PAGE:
I'm highly empathetic, to the point that it's often hard for me to function. It can be a one-on-one thing, where I feel the pain of a single person (this was a big problem when I was homeless because a lot of the girls I roomed with at the shelter had really f*****g tragic lives. After one of my roomies' aunts were kidnapped and less than a week later she was raped, leading to her trying to commit suicide, I could barely eat or get out of bed for weeks and considered committing suicide myself) or this thing where I feel like I'm experiencing the pain of everyone in the world at the same time, which is way too overwhelming and usually ends with me beating myself until I'm numb. I also have a lot of empathy towards animals, so walking past the lobster tank at the grocery store can ruin my week and some days I can't get out of bed because dairy cows miss their babies. I think empathy one of the main reasons I'm so depressed.



rcsf
Tufted Titmouse
Tufted Titmouse

User avatar

Joined: 19 Jul 2016
Gender: Male
Posts: 47
Location: Brazil

19 Jul 2016, 11:40 pm

I can really to relate something like that, I have an extreme emotional sensivity. Such as when I'm in a room with many people laughing and then I feel extremely stimulated, sometimes I even seem not to have control of my feelings and get in a strange laughing. That leads me to feel very tense and if possible avoid some of those situations that happens. I think I may have Pseudobulbar affect.


_________________
Your autistic score: 140 of 200.
Your neurotypical score: 60 of 200.

21 years old.
Academy student in Economics.
Brazilian.
Bipolar II, borderline personality and social anxiety.

"Even the destiny can to be changed without somehow to be its change realized."


Zizu58
Deinonychus
Deinonychus

User avatar

Joined: 20 Feb 2014
Gender: Female
Posts: 334

20 Jul 2016, 5:42 pm

thevampslayer wrote:
I'm highly empathetic, to the point that it's often hard for me to function. It can be a one-on-one thing, where I feel the pain of a single person (this was a big problem when I was homeless because a lot of the girls I roomed with at the shelter had really f*****g tragic lives. After one of my roomies' aunts were kidnapped and less than a week later she was raped, leading to her trying to commit suicide, I could barely eat or get out of bed for weeks and considered committing suicide myself) or this thing where I feel like I'm experiencing the pain of everyone in the world at the same time, which is way too overwhelming and usually ends with me beating myself until I'm numb. I also have a lot of empathy towards animals, so walking past the lobster tank at the grocery store can ruin my week and some days I can't get out of bed because dairy cows miss their babies. I think empathy one of the main reasons I'm so depressed.


I'm kinda similar but maybe not too that extent ... I avoid newspapers as the news is usually horrendous which can make make me go into a sharp decline ....especially if it's a child abuse case or a terrorist attack or something .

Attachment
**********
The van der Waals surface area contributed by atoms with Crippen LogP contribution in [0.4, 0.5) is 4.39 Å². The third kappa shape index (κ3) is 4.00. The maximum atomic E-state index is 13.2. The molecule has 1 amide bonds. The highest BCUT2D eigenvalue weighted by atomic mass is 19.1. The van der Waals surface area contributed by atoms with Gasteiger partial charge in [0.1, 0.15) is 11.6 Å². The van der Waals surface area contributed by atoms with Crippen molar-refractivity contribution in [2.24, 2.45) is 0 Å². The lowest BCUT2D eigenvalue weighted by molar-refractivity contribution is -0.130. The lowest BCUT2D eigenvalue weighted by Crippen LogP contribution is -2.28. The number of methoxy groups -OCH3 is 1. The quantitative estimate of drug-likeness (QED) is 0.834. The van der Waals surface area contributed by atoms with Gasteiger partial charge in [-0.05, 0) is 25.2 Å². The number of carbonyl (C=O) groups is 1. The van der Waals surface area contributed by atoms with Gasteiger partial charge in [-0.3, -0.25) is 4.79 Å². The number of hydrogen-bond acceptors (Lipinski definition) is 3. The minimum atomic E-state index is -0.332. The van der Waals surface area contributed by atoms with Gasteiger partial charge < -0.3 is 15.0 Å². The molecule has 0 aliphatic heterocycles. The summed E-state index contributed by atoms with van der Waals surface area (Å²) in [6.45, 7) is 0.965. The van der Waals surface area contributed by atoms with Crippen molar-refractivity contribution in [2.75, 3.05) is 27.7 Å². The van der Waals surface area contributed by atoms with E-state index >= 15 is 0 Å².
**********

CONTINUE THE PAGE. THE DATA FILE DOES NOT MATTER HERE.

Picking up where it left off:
I couldn't feel worse if it was my own family and these are just things happening to strangers thousands of miles away ....



MentalIllnessObsessed
Pileated woodpecker
Pileated woodpecker

User avatar

Joined: 22 Jul 2016
Age: 19
Gender: Female
Posts: 193
Location: Ontario, Canada

24 Jul 2016, 11:37 pm

Hello. For me, I find myself interesting in terms of empathy. My EQ says 19 out of 70, which is really low. I am a HSP though, 20/27 I believe if I counted correctly. I have always known I am a HSP, just didn't have a term for it. I did an alexithymia test and score with high traits of alexithymia. So I am apparently not empathetic at all, but I am overwhelmed by too much going on at the same time because of being a HSP. I believe there can be hypoempathetic people and hyperempathetic people out there with ASD. I thought I was empathetic, but I guess I'm not.


_________________
Your neurodiverse (Aspie) score: 148 of 200
Your neurotypical (non-autistic) score: 60 of 200
You are very likely neurodiverse (Aspie)

Dx Autism Spectrum Disorder - Level 1, learning disability - memory and fine motor skills, generalized and social anxiety disorder
Unsure if diagnosed with OCD and/or depression, but were talked about with my old/former pdoc and doctor.

Criteria for my learning disability is found at this link:
http://www.ldao.ca/wp-content/uploads/LDAO-Recommended-Practices-for-Assessment-Diagnosis-Documentation-of-LDs1.pdf


sweeToxic
Blue Jay
Blue Jay

User avatar

Joined: 25 Apr 2015
Gender: Female
Posts: 99

27 Jul 2016, 6:57 pm

I have this... partly? Like, I have moments where I can be so touched by something so little, that I feel like I could easily burst into tears because of it. I can also be easily inspired by a lot of things and end up having to write stories based on those inspirational experiences as well. I am often highly emotional, especially when it's a case that doesn't involve me. For example, melting down do to tension with my parents arguing with someone. It causes me to meltdown into oblivion because I can instantly feel those emotions. I often tend to consider myself to be somewhat of an empath because of this too.


_________________
“It doesn't matter what your challenges are as long as you're ready to try to overcome them.” - Carly Fleischmann
Diagnosis: ASD Level one; speech delay until age four, learning disability, Requires some support.


taygeta
Emu Egg
Emu Egg

Joined: 25 Jul 2016
Age: 26
Gender: Female
Posts: 6

01 Aug 2016, 12:20 am

UDG wrote:
There was an interesting article posted on this forum a while ago which posits that ASD people have a (relative) deficit in, what the author terms, cognitive empathy and a (relative) surfeit of, what the author terms, emotional empathy. That the deficit related to difficulties in the intuitive social understanding of other people, and the surfeit causing ASD individuals to feel and adopt the emotional states of others around them to a greater extent than usual (of the general population average), which could lead to avoidant social behaviours.


I feel this way a LOT. I have no problem telling what people are feeling, the problem lies in telling what people are thinking. I may be able to tell (and even feel) what a person is feeling, but it can be hard to figure out why the person is feeling that way. Also, just because I may know what a person is feeling right now, doesn't mean I know how a person will react to what I might say or do five minutes from now. In addition, while I don't have much trouble "reading" people, other people seem to have a hard time "reading" me which would suggest that maybe I don't react to things appropriately, or as expected.